January is the quintessential time to make changes in our lives - those all too-familiar New Year's Resolutions. For millions of people, that means working to achieve health and fitness goals throughout the following year. However, most well-intentioned resolutioners start with a bang and end with a fizzle. In fact, Time Magazine states that an estimated 80% of people quit their resolutions by February, and only 8% actually stick it out to the end of the year. And, well it's that time of year again (end of January) and statistically, many of you may have already fallen short of your goals.
Why is it so difficult to change? Why can't we just, well- simply DO IT?! As human beings we have the tendency to take the path of least resistance, which is usually the anthesis of change and the enemy of success. While there are many reasons we may fall back into our old ways we can boil it down –at least in part– to willpower. Or as is the case in most of us, the LACK thereof.
I’ve been thinking about gratitude over the past several weeks. After all, it is the time of year when we give thanks for the many blessings, privileges, and opportunities we’ve been given. I certainly have had my fair share. I’ve got my health, my faith, my wonderful family, and my business- no small thing in this time of pandemic.
I recently read a scripture that said, “by small and simple things are great things brought to pass”. Essentially the verse states that big changes are made by doing the little things consistently over time. A profound example of this principle is the Grand Canyon- carved ever so slowly over millions of years by a simple trickle of water.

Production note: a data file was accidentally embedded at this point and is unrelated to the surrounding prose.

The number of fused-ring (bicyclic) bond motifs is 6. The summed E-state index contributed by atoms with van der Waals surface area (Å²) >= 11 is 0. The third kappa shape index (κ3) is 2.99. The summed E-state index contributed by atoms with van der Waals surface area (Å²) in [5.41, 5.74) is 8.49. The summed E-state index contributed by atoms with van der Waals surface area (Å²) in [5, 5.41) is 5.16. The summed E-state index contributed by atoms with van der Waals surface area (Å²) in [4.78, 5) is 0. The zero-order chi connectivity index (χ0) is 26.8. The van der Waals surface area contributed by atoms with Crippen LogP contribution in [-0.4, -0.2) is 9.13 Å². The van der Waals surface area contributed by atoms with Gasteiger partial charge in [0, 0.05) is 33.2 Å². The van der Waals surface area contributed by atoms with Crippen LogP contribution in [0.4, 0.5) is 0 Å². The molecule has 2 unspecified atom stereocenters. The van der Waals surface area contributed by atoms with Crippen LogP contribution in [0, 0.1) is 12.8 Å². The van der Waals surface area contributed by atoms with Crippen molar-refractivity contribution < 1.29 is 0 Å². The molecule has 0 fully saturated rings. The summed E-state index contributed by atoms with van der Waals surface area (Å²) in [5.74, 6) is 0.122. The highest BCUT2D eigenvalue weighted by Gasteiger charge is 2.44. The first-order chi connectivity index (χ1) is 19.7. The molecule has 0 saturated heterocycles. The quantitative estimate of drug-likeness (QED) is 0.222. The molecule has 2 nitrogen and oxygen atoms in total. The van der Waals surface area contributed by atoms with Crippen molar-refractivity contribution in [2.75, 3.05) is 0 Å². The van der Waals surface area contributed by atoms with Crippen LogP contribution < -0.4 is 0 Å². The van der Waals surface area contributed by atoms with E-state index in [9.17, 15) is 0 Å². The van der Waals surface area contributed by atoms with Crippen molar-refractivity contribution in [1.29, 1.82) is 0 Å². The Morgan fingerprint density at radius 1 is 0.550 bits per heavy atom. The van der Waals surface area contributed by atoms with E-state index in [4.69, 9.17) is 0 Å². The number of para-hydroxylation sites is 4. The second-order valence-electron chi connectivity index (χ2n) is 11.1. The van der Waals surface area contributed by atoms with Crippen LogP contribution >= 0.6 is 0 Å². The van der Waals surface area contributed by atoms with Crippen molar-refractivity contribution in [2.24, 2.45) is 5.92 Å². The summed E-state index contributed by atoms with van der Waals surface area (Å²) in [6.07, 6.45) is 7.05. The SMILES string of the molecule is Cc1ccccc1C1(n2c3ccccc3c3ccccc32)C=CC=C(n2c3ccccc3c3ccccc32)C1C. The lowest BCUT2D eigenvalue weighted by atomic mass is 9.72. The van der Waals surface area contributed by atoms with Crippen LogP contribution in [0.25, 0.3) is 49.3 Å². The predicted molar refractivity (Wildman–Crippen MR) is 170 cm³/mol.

This month’s performances were particularly challenging, and each of those athletes needed to not only call upon their training and fitness to compete, but they had to call on their mental toughness to finish their races. In fact, I was talking about the mental side of training with one client earlier in the month who was concerned about faltering in a race he’s competed in several times, but without achieving his goal of going sub 5:00 for the 70.3 distance triathlon.
Sometimes even though we are at the peak of our fitness, the mind can be a bigger part of why we struggle than the body. We start to think negatively, we doubt our training, and irrational thoughts do creep in. Especially when the workout or race is going poorly.